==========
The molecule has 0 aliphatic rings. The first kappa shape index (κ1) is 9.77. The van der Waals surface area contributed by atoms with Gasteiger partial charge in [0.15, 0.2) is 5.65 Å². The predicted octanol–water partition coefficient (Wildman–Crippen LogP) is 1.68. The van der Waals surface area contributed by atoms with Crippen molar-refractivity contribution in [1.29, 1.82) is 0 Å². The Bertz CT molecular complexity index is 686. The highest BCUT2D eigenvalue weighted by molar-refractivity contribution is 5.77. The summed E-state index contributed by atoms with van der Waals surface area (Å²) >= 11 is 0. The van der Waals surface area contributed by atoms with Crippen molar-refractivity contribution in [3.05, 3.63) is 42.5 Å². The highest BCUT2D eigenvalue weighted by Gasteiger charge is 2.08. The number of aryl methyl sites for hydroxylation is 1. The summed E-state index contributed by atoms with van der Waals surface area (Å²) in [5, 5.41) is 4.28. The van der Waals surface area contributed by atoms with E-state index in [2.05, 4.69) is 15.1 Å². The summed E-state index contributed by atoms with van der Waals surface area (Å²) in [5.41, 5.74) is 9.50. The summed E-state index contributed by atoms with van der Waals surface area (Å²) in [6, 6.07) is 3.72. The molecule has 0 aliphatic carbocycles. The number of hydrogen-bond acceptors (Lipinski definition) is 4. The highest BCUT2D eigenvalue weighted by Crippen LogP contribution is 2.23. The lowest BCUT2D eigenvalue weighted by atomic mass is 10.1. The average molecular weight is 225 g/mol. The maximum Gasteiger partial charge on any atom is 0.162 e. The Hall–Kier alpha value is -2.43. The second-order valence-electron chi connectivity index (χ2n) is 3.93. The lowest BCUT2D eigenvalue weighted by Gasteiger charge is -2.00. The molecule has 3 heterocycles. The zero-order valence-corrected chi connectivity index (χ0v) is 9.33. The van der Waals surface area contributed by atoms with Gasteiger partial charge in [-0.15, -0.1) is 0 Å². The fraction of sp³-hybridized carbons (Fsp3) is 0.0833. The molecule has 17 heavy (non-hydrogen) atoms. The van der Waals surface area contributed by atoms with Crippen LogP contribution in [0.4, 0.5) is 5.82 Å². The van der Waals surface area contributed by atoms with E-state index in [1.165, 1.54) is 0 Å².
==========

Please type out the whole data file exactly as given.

The molecule has 0 aliphatic rings. The first kappa shape index (κ1) is 9.77. The van der Waals surface area contributed by atoms with Gasteiger partial charge in [0.15, 0.2) is 5.65 Å². The predicted octanol–water partition coefficient (Wildman–Crippen LogP) is 1.68. The van der Waals surface area contributed by atoms with Crippen molar-refractivity contribution in [1.29, 1.82) is 0 Å². The Bertz CT molecular complexity index is 686. The highest BCUT2D eigenvalue weighted by molar-refractivity contribution is 5.77. The summed E-state index contributed by atoms with van der Waals surface area (Å²) >= 11 is 0. The van der Waals surface area contributed by atoms with Crippen molar-refractivity contribution in [3.05, 3.63) is 42.5 Å². The highest BCUT2D eigenvalue weighted by Gasteiger charge is 2.08. The number of aryl methyl sites for hydroxylation is 1. The summed E-state index contributed by atoms with van der Waals surface area (Å²) in [5, 5.41) is 4.28. The van der Waals surface area contributed by atoms with E-state index in [2.05, 4.69) is 15.1 Å². The summed E-state index contributed by atoms with van der Waals surface area (Å²) in [5.41, 5.74) is 9.50. The summed E-state index contributed by atoms with van der Waals surface area (Å²) in [6, 6.07) is 3.72. The molecule has 0 aliphatic carbocycles. The number of hydrogen-bond acceptors (Lipinski definition) is 4. The highest BCUT2D eigenvalue weighted by Crippen LogP contribution is 2.23. The lowest BCUT2D eigenvalue weighted by atomic mass is 10.1. The average molecular weight is 225 g/mol. The maximum Gasteiger partial charge on any atom is 0.162 e. The Hall–Kier alpha value is -2.43. The second-order valence-electron chi connectivity index (χ2n) is 3.93. The lowest BCUT2D eigenvalue weighted by Gasteiger charge is -2.00. The molecule has 3 heterocycles. The zero-order valence-corrected chi connectivity index (χ0v) is 9.33. The van der Waals surface area contributed by atoms with Gasteiger partial charge in [-0.15, -0.1) is 0 Å². The fraction of sp³-hybridized carbons (Fsp3) is 0.0833. The molecule has 17 heavy (non-hydrogen) atoms. The van der Waals surface area contributed by atoms with Crippen LogP contribution in [0.4, 0.5) is 5.82 Å². The van der Waals surface area contributed by atoms with E-state index in [1.165, 1.54) is 0 Å².